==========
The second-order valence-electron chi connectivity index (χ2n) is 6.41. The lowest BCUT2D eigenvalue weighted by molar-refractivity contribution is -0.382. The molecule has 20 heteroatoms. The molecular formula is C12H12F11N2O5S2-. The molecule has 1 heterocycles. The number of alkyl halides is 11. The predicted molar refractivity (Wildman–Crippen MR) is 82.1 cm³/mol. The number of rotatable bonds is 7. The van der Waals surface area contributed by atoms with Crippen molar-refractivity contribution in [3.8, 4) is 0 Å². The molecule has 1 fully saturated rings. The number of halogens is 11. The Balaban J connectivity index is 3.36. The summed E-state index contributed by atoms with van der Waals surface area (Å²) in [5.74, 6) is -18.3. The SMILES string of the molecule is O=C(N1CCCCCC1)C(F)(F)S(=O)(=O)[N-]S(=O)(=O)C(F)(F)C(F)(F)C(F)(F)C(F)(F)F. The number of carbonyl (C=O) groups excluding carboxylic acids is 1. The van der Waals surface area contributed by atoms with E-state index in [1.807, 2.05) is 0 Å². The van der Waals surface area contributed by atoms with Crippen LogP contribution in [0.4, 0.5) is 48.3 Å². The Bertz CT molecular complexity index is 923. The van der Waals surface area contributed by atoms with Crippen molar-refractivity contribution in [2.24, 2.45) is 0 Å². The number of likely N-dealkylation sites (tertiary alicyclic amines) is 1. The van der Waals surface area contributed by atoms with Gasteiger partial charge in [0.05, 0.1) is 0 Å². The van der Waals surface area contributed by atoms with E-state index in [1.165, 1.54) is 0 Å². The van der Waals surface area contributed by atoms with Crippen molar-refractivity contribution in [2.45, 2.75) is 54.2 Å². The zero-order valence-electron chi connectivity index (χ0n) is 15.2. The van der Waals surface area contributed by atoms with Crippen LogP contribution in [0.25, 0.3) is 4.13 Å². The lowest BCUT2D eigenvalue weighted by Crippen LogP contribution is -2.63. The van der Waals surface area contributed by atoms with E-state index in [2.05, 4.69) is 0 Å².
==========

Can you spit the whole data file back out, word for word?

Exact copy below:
The second-order valence-electron chi connectivity index (χ2n) is 6.41. The lowest BCUT2D eigenvalue weighted by molar-refractivity contribution is -0.382. The molecule has 20 heteroatoms. The molecular formula is C12H12F11N2O5S2-. The molecule has 1 heterocycles. The number of alkyl halides is 11. The predicted molar refractivity (Wildman–Crippen MR) is 82.1 cm³/mol. The number of rotatable bonds is 7. The van der Waals surface area contributed by atoms with Crippen molar-refractivity contribution in [3.8, 4) is 0 Å². The molecule has 1 fully saturated rings. The number of halogens is 11. The Balaban J connectivity index is 3.36. The summed E-state index contributed by atoms with van der Waals surface area (Å²) in [5.74, 6) is -18.3. The SMILES string of the molecule is O=C(N1CCCCCC1)C(F)(F)S(=O)(=O)[N-]S(=O)(=O)C(F)(F)C(F)(F)C(F)(F)C(F)(F)F. The number of carbonyl (C=O) groups excluding carboxylic acids is 1. The van der Waals surface area contributed by atoms with E-state index in [1.807, 2.05) is 0 Å². The van der Waals surface area contributed by atoms with Crippen LogP contribution in [0.4, 0.5) is 48.3 Å². The Bertz CT molecular complexity index is 923. The van der Waals surface area contributed by atoms with Crippen molar-refractivity contribution in [2.24, 2.45) is 0 Å². The number of likely N-dealkylation sites (tertiary alicyclic amines) is 1. The van der Waals surface area contributed by atoms with Gasteiger partial charge in [0.05, 0.1) is 0 Å². The van der Waals surface area contributed by atoms with E-state index in [1.165, 1.54) is 0 Å². The van der Waals surface area contributed by atoms with Crippen molar-refractivity contribution in [2.45, 2.75) is 54.2 Å². The zero-order valence-electron chi connectivity index (χ0n) is 15.2. The van der Waals surface area contributed by atoms with Crippen LogP contribution in [0.25, 0.3) is 4.13 Å². The lowest BCUT2D eigenvalue weighted by Crippen LogP contribution is -2.63. The van der Waals surface area contributed by atoms with E-state index in [2.05, 4.69) is 0 Å².